Everyone wants power and everyone is in a constant duplicitous game to gain more power at the expense of others, according to Greene, a screenwriter and former editor at Esquire (Elffers, a book packager, designed the volume, with its attractive marginalia). We live today as courtiers once did in royal courts: we must appear civil while attempting to crush all those around us. This power game can be played well or poorly, and in these 48 laws culled from the history and wisdom of the world’s greatest power players are the rules that must be followed to win. These laws boil down to being as ruthless, selfish, manipulative, and deceitful as possible. Each law, however, gets its own chapter: “Conceal Your Intentions,” “Always Say Less Than Necessary,” “Pose as a Friend, Work as a Spy,” and so on. Each chapter is conveniently broken down into sections on what happened to those who transgressed or observed the particular law, the key elements in this law, and ways to defensively reverse this law when it’s used against you. Quotations in the margins amplify the lesson being taught. While compelling in the way an auto accident might be, the book is simply nonsense. Rules often contradict each other. We are told, for instance, to “be conspicuous at all cost,” then told to “behave like others.” More seriously, Greene never really defines “power,” and he merely asserts, rather than offers evidence for, the Hobbesian world of all against all in which he insists we live. The world may be like this at times, but often it isn’t. To ask why this is so would be a far more useful project.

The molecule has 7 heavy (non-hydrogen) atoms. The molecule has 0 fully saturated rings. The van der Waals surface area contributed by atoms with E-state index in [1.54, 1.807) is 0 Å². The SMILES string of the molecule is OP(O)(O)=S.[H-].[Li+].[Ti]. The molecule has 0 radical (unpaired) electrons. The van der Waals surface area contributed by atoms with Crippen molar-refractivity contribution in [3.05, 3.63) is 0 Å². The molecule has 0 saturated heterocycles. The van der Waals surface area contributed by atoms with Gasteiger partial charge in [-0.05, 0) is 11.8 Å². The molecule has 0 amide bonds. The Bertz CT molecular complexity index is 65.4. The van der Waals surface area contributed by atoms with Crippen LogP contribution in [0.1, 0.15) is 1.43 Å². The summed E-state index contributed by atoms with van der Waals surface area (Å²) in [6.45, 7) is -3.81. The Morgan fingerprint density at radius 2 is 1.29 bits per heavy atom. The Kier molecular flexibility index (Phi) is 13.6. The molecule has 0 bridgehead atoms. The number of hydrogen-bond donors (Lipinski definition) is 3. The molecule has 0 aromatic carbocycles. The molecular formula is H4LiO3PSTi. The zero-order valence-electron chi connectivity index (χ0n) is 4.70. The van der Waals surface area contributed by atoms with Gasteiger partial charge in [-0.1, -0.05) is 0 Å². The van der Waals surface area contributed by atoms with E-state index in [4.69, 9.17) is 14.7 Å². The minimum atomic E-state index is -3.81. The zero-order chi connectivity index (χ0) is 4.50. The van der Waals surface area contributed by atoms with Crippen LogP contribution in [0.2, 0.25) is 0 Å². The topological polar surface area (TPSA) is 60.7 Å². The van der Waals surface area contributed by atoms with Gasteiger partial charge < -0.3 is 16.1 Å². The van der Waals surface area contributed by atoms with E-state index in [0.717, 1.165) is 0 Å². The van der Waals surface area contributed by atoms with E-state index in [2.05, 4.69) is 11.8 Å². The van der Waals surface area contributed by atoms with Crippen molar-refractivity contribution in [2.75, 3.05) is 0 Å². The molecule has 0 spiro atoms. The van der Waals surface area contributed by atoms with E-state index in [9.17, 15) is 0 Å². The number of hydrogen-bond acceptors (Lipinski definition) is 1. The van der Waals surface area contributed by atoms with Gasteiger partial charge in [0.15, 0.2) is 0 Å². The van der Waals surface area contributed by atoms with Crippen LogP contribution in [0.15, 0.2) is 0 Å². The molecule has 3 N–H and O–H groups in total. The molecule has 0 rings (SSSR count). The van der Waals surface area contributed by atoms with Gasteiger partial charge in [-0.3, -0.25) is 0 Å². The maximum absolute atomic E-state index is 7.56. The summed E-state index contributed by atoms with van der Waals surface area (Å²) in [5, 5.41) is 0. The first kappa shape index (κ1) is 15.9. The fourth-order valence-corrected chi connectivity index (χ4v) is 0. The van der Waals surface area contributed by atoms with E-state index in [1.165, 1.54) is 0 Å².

If the authors are serious, this is a silly, distasteful book. If they are not, it’s a brilliant satire.

Pub Date: Sept. 1, 1998

ISBN: 0-670-88146-5

Page Count: 430

Publisher: Viking

Review Posted Online: May 20, 2010

Kirkus Reviews Issue: July 15, 1998

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The author's youthfulness helps to assure the inevitable comparison with the Anne Frank diary although over and above the...

NIGHT

Elie Wiesel spent his early years in a small Transylvanian town as one of four children. 

He was the only one of the family to survive what Francois Maurois, in his introduction, calls the "human holocaust" of the persecution of the Jews, which began with the restrictions, the singularization of the yellow star, the enclosure within the ghetto, and went on to the mass deportations to the ovens of Auschwitz and Buchenwald. There are unforgettable and horrifying scenes here in this spare and sombre memoir of this experience of the hanging of a child, of his first farewell with his father who leaves him an inheritance of a knife and a spoon, and of his last goodbye at Buchenwald his father's corpse is already cold let alone the long months of survival under unconscionable conditions. 

The author's youthfulness helps to assure the inevitable comparison with the Anne Frank diary although over and above the sphere of suffering shared, and in this case extended to the death march itself, there is no spiritual or emotional legacy here to offset any reader reluctance.

Pub Date: Jan. 16, 2006

ISBN: 0374500010

Page Count: 120

Publisher: Hill & Wang

Review Posted Online: Oct. 7, 2011

Kirkus Reviews Issue: Jan. 15, 2006